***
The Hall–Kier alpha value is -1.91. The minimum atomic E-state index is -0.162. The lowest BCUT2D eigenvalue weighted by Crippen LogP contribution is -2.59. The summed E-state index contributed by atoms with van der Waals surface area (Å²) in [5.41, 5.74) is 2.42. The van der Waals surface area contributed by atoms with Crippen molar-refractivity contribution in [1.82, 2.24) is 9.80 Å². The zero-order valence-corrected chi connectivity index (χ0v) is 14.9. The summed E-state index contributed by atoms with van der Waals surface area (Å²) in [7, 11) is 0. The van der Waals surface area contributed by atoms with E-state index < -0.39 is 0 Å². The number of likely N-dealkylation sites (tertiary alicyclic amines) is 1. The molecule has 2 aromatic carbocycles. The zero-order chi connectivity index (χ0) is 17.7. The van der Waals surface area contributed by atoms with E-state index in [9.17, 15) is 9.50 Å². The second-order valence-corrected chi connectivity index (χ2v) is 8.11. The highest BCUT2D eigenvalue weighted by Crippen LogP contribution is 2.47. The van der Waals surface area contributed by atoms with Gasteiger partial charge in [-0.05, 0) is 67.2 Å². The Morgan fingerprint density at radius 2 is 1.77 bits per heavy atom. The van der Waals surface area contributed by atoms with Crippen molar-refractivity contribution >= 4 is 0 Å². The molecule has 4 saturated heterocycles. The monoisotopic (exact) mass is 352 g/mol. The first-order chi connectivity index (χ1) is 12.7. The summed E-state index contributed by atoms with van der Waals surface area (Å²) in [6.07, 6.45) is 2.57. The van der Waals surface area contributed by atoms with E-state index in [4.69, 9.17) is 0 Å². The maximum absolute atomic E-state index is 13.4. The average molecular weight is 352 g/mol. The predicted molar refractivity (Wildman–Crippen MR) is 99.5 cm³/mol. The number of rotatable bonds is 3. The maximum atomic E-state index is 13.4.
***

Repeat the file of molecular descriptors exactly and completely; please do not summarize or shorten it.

The Hall–Kier alpha value is -1.91. The minimum atomic E-state index is -0.162. The lowest BCUT2D eigenvalue weighted by Crippen LogP contribution is -2.59. The summed E-state index contributed by atoms with van der Waals surface area (Å²) in [5.41, 5.74) is 2.42. The van der Waals surface area contributed by atoms with Crippen molar-refractivity contribution in [1.82, 2.24) is 9.80 Å². The zero-order valence-corrected chi connectivity index (χ0v) is 14.9. The summed E-state index contributed by atoms with van der Waals surface area (Å²) in [7, 11) is 0. The van der Waals surface area contributed by atoms with E-state index < -0.39 is 0 Å². The number of likely N-dealkylation sites (tertiary alicyclic amines) is 1. The molecule has 2 aromatic carbocycles. The zero-order chi connectivity index (χ0) is 17.7. The van der Waals surface area contributed by atoms with E-state index in [9.17, 15) is 9.50 Å². The second-order valence-corrected chi connectivity index (χ2v) is 8.11. The highest BCUT2D eigenvalue weighted by Crippen LogP contribution is 2.47. The van der Waals surface area contributed by atoms with Gasteiger partial charge in [-0.05, 0) is 67.2 Å². The Morgan fingerprint density at radius 2 is 1.77 bits per heavy atom. The van der Waals surface area contributed by atoms with Crippen molar-refractivity contribution >= 4 is 0 Å². The molecule has 4 saturated heterocycles. The monoisotopic (exact) mass is 352 g/mol. The first-order chi connectivity index (χ1) is 12.7. The summed E-state index contributed by atoms with van der Waals surface area (Å²) in [6.07, 6.45) is 2.57. The van der Waals surface area contributed by atoms with E-state index in [4.69, 9.17) is 0 Å². The maximum absolute atomic E-state index is 13.4. The average molecular weight is 352 g/mol. The predicted molar refractivity (Wildman–Crippen MR) is 99.5 cm³/mol. The number of rotatable bonds is 3. The maximum atomic E-state index is 13.4.